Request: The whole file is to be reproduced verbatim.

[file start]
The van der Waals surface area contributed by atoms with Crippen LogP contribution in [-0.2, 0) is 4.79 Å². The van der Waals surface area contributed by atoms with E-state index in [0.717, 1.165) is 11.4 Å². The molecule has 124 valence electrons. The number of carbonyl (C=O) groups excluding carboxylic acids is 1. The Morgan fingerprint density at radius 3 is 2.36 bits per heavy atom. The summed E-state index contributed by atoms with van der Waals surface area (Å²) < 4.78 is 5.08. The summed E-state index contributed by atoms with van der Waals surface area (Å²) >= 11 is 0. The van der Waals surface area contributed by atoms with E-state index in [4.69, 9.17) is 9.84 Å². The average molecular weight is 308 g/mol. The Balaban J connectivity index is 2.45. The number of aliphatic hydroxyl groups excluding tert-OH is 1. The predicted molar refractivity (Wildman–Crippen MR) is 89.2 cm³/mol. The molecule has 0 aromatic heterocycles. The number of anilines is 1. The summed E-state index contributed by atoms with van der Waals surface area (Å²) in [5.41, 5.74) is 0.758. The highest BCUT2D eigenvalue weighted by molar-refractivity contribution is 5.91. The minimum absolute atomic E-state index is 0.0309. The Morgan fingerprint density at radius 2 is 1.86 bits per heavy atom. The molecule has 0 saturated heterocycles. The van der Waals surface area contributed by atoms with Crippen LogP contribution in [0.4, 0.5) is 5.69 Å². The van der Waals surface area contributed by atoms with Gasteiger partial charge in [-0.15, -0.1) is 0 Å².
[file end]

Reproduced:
The van der Waals surface area contributed by atoms with Crippen LogP contribution in [-0.2, 0) is 4.79 Å². The van der Waals surface area contributed by atoms with E-state index in [0.717, 1.165) is 11.4 Å². The molecule has 124 valence electrons. The number of carbonyl (C=O) groups excluding carboxylic acids is 1. The Morgan fingerprint density at radius 3 is 2.36 bits per heavy atom. The summed E-state index contributed by atoms with van der Waals surface area (Å²) < 4.78 is 5.08. The summed E-state index contributed by atoms with van der Waals surface area (Å²) >= 11 is 0. The van der Waals surface area contributed by atoms with E-state index in [4.69, 9.17) is 9.84 Å². The average molecular weight is 308 g/mol. The Balaban J connectivity index is 2.45. The number of aliphatic hydroxyl groups excluding tert-OH is 1. The predicted molar refractivity (Wildman–Crippen MR) is 89.2 cm³/mol. The molecule has 0 aromatic heterocycles. The number of anilines is 1. The summed E-state index contributed by atoms with van der Waals surface area (Å²) in [5.41, 5.74) is 0.758. The highest BCUT2D eigenvalue weighted by molar-refractivity contribution is 5.91. The minimum absolute atomic E-state index is 0.0309. The Morgan fingerprint density at radius 2 is 1.86 bits per heavy atom. The molecule has 0 saturated heterocycles. The van der Waals surface area contributed by atoms with Crippen LogP contribution in [0.4, 0.5) is 5.69 Å². The van der Waals surface area contributed by atoms with Gasteiger partial charge in [-0.15, -0.1) is 0 Å².